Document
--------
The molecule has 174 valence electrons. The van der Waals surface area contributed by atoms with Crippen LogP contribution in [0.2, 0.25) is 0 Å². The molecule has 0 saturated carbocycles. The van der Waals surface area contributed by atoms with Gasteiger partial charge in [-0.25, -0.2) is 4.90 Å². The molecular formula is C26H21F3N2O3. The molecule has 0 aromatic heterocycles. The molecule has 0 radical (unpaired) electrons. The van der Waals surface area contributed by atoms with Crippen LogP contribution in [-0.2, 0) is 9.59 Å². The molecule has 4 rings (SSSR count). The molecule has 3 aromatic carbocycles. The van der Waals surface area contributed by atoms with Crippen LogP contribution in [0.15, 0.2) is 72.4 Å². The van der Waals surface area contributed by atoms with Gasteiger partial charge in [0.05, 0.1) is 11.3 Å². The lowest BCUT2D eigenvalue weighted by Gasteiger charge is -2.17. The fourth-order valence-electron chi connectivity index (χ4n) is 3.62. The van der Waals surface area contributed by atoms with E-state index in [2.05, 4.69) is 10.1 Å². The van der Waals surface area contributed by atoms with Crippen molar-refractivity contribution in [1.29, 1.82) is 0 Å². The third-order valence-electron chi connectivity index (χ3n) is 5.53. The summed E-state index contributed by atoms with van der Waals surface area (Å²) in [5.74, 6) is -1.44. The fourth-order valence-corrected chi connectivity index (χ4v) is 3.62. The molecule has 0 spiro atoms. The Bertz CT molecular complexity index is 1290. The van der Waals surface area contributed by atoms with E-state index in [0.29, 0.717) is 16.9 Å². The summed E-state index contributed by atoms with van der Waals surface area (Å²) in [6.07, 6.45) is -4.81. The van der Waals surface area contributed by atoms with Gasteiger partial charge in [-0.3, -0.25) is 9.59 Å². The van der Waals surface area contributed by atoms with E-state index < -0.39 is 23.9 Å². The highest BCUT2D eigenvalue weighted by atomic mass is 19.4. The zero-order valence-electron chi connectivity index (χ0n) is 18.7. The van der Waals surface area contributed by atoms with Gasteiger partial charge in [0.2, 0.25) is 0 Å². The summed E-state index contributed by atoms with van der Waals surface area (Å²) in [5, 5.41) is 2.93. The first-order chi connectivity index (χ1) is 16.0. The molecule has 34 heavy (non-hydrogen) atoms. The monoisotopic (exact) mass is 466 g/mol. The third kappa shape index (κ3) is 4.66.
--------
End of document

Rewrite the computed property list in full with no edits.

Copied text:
The molecule has 174 valence electrons. The van der Waals surface area contributed by atoms with Crippen LogP contribution in [0.2, 0.25) is 0 Å². The molecule has 0 saturated carbocycles. The van der Waals surface area contributed by atoms with Gasteiger partial charge in [-0.25, -0.2) is 4.90 Å². The molecular formula is C26H21F3N2O3. The molecule has 0 aromatic heterocycles. The molecule has 0 radical (unpaired) electrons. The van der Waals surface area contributed by atoms with Crippen LogP contribution in [-0.2, 0) is 9.59 Å². The molecule has 4 rings (SSSR count). The molecule has 3 aromatic carbocycles. The van der Waals surface area contributed by atoms with Crippen LogP contribution in [0.15, 0.2) is 72.4 Å². The van der Waals surface area contributed by atoms with Gasteiger partial charge in [0.05, 0.1) is 11.3 Å². The lowest BCUT2D eigenvalue weighted by Gasteiger charge is -2.17. The fourth-order valence-electron chi connectivity index (χ4n) is 3.62. The van der Waals surface area contributed by atoms with E-state index in [2.05, 4.69) is 10.1 Å². The van der Waals surface area contributed by atoms with Crippen molar-refractivity contribution in [1.29, 1.82) is 0 Å². The third-order valence-electron chi connectivity index (χ3n) is 5.53. The summed E-state index contributed by atoms with van der Waals surface area (Å²) in [5.74, 6) is -1.44. The fourth-order valence-corrected chi connectivity index (χ4v) is 3.62. The molecule has 0 spiro atoms. The Bertz CT molecular complexity index is 1290. The van der Waals surface area contributed by atoms with E-state index in [0.29, 0.717) is 16.9 Å². The summed E-state index contributed by atoms with van der Waals surface area (Å²) in [6.07, 6.45) is -4.81. The van der Waals surface area contributed by atoms with Gasteiger partial charge in [-0.3, -0.25) is 9.59 Å². The van der Waals surface area contributed by atoms with E-state index < -0.39 is 23.9 Å². The highest BCUT2D eigenvalue weighted by atomic mass is 19.4. The zero-order valence-electron chi connectivity index (χ0n) is 18.7. The van der Waals surface area contributed by atoms with Gasteiger partial charge in [0.2, 0.25) is 0 Å². The summed E-state index contributed by atoms with van der Waals surface area (Å²) in [5, 5.41) is 2.93. The first-order chi connectivity index (χ1) is 16.0. The molecule has 34 heavy (non-hydrogen) atoms. The monoisotopic (exact) mass is 466 g/mol. The third kappa shape index (κ3) is 4.66.